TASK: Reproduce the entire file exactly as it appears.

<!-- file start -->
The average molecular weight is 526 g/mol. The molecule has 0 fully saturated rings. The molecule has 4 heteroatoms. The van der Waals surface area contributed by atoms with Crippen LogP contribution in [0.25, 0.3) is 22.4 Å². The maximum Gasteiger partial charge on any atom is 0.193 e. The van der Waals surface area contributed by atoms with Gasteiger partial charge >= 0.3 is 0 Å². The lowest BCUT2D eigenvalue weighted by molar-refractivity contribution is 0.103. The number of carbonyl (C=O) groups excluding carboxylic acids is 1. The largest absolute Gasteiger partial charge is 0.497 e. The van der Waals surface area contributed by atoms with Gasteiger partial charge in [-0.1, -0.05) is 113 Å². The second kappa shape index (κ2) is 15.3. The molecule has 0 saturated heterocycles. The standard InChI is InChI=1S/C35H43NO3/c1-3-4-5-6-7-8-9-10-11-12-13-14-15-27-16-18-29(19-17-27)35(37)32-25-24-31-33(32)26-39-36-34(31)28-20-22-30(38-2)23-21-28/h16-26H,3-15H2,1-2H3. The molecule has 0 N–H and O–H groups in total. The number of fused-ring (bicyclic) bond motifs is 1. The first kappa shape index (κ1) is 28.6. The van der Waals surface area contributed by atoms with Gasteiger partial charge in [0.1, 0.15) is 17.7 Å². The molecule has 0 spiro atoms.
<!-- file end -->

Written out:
The average molecular weight is 526 g/mol. The molecule has 0 fully saturated rings. The molecule has 4 heteroatoms. The van der Waals surface area contributed by atoms with Crippen LogP contribution in [0.25, 0.3) is 22.4 Å². The maximum Gasteiger partial charge on any atom is 0.193 e. The van der Waals surface area contributed by atoms with Gasteiger partial charge >= 0.3 is 0 Å². The lowest BCUT2D eigenvalue weighted by molar-refractivity contribution is 0.103. The number of carbonyl (C=O) groups excluding carboxylic acids is 1. The largest absolute Gasteiger partial charge is 0.497 e. The van der Waals surface area contributed by atoms with Gasteiger partial charge in [-0.1, -0.05) is 113 Å². The second kappa shape index (κ2) is 15.3. The molecule has 0 saturated heterocycles. The standard InChI is InChI=1S/C35H43NO3/c1-3-4-5-6-7-8-9-10-11-12-13-14-15-27-16-18-29(19-17-27)35(37)32-25-24-31-33(32)26-39-36-34(31)28-20-22-30(38-2)23-21-28/h16-26H,3-15H2,1-2H3. The molecule has 0 N–H and O–H groups in total. The number of fused-ring (bicyclic) bond motifs is 1. The first kappa shape index (κ1) is 28.6. The van der Waals surface area contributed by atoms with Gasteiger partial charge in [0.1, 0.15) is 17.7 Å². The molecule has 0 spiro atoms.